Divorce divides families and may result in a total severance of some of the ties with extended family and friends. When it comes to dealing with former in-laws, however, the trend is much more disheartening.
Grandparents, who once may have played an integral part in the now-defunct family unit, may suffer loss, as well. If the bonds between grandparents and their grandchildren suffer as a result of the divorce, many older adults may wonder if they can do anything to repair it. Under New York statutes, grandparents may petition for legal visitation with their grandchildren. See how this law may work in your situation.
When can grandparents petition for visitation?
If your son is no longer with the mother of your grandchildren, you may see the kids less. The once-strong relationship between you and the grandkids may have broken. New York law allows grandparents to request the court to grant them visitation under three situations:
- The relationship between grandparents and grandchildren was once strong and needs restoration.
- The parents have not allowed the grandparents to have a relationship with the kids.
- One or both parents die without leaving a direct link to the grandchildren.
The right to petition a judge for visitation rights is only for direct grandparents and not great-grandparents, step-grandparents or others.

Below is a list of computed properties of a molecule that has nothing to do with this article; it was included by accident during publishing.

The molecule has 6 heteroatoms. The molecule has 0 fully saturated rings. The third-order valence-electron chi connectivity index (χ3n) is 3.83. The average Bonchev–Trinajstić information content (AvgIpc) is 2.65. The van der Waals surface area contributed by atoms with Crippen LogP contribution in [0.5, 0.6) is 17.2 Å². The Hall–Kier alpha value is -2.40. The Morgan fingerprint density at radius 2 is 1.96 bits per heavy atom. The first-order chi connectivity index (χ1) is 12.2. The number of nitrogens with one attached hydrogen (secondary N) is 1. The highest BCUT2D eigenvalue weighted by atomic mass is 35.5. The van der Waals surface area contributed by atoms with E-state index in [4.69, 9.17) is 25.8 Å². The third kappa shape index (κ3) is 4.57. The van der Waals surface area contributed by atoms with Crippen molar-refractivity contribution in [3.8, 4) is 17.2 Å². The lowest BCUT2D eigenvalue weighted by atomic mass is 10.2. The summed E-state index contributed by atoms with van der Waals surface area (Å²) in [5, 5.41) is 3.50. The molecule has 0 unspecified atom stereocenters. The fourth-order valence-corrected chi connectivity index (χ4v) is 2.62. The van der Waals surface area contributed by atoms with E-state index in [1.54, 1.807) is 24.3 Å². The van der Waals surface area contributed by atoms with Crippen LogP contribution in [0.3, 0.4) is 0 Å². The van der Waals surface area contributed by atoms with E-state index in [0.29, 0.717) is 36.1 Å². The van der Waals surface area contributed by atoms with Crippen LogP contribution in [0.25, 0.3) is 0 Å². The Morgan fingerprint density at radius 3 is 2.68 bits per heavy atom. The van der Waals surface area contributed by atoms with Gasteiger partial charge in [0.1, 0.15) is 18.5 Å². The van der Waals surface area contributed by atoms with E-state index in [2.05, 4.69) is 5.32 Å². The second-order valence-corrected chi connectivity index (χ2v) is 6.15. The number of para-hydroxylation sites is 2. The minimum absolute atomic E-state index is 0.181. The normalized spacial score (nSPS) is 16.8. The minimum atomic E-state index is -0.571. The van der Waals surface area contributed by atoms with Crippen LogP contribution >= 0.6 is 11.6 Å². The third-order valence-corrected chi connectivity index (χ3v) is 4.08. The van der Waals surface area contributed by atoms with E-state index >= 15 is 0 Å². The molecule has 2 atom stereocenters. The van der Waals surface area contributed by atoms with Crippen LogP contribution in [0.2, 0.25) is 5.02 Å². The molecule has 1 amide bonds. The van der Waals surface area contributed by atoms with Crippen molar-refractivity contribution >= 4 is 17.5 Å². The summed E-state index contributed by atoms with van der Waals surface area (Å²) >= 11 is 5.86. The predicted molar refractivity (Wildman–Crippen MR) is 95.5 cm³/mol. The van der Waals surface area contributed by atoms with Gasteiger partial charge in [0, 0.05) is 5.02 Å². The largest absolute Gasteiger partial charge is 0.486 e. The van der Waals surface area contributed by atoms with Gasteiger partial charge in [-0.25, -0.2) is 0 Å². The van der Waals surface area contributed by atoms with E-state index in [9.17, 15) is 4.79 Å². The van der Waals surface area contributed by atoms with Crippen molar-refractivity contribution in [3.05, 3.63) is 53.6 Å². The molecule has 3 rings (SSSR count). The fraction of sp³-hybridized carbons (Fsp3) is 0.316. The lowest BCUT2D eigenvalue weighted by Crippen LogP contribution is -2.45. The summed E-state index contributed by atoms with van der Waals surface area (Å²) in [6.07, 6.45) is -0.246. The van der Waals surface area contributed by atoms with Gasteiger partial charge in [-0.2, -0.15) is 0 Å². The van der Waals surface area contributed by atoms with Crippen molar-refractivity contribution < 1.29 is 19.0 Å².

What must grandparents prove to get visitation?
Because the grandparents began the court proceeding, they have to prove they have legal standing and a fundamental right to visit the grandchildren. One of the three situations above must fit the case. Once grandparents establish standing, they must show it is in the children’s best interests to have a meaningful relationship with their grandparents. Proving this may come down to showing a strong existing relationship, asking the children their opinion and wishes, and the logistics. A judge may then decide to grant the request.
Grandparents play a vital role in the lives of their grandchildren. When this relationship suffers because of divorce or death, a court may restore what the grandparents once had.